Social Bite even employs former Big Issue sellers, giving some of society’s most vulnerable people a second chance at getting back on track.


Ask any Evening News journalist what topics are most likely to get our readers’ blood boiling and “parking” will be one of the first things they mention.

Constant moans about the lack of on-street spaces and then the high hourly rates if you are lucky enough to find one is enough to dampen anyone’s mood.

With this in mind, I kept an eye out for someone approaching one of the dreaded money-gobbling meters, to see if I could shine a small ray of light into their day.

It wasn’t long before I spotted domestic supervisor Val Hay, 56, of Crewe Road, approaching a meter on George Street while rooting through her bag for change.

She seemed rather taken aback when I first came bounding up to her, but soon warmed to the idea.

“I’m just in town with my daughter, who is visiting from Australia. Parking in the city centre is extortionate, so it’s nice to have a wee bit more to take shopping with us instead.

“This is certainly a better idea than that drinking game.”

We’d all raise a glass to that.


It’s not been that long since I made my money selling booze instead of news, and one of my least favourite jobs was getting all the tables and chairs outside first thing.

Heavy, awkward-shaped furniture made for bruised shins and toes, howled expletives and an amused audience of passersby. So when I saw Mel Carston, the manager of Scott’s of Rose Street getting to work on a pile of tables and chairs outside the bar, I knew karma was calling.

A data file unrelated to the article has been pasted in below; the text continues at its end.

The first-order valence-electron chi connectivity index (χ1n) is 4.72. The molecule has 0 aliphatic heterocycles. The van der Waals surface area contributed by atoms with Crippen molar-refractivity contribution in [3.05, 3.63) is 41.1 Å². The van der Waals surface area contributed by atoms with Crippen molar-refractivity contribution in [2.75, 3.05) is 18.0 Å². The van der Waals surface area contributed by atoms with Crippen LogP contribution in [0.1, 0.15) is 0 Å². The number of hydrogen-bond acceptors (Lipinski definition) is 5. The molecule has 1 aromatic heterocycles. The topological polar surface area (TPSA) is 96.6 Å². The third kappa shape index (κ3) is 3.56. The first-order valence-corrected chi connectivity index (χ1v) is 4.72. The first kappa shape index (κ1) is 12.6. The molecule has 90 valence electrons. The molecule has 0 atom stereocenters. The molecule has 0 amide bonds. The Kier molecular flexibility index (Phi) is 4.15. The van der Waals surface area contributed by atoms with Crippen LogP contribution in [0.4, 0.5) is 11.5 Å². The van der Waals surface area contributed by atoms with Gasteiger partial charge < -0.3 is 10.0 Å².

Mel, 29, accepted my offer of a hand without so much as a raised eyebrow, though she did say that it was the first time anyone had offered to muck in with the set-up before.

“You’re the first to ask if they could help me. I’m a bar manager, but I would say that doing someone else a good turn is probably a better challenge to take on than downing a load of booze. Will I be doing someone a good turn now to pass it on? Well, I don’t see why not.”

Given the weather, it occurs to me Mel must already be a rather optimistic person...

“Oh no,” she explains. “I’m not really expecting any of the customers to be actually sitting outside today when it’s this cold. We just put out the tables and chairs so they immediately know we’re open.”

At least she didn’t have to carry them all herself, I thought, as snow began to pile up on the al fresco dining scene I had helped create.


During the month of August you generally can’t turn around in Edinburgh without accidently walking face-first into a giant map stretched across the entire width of the pavement by an unwary tourist, who is occasionally wondering out loud if this Edinburgh Castle they’ve heard so much about is behind that big house on the rock up there.

But yesterday our foreign friends seemed frustratingly thin on the ground, with me wandering nearly all the way from Waverley Station to Lothian Road before spotting the gold at the end of my particular

rainbow – someone squinting confusedly into the pages of an Edinburgh A-Z.

As it turned out my quarry, Josephine Hyde, wasn’t quite as foreign as some of our other visitors, having travelled down from Islay to visit her daughter, a student at Queen Margaret University.

However, she still didn’t know where the nearest branch of Boots was, allowing me to serve as tour guide extraordinaire, deftly pointing the way to one of Princes Street’s longest-surviving residents.

My mission complete, I returned to base – with a smile on my face.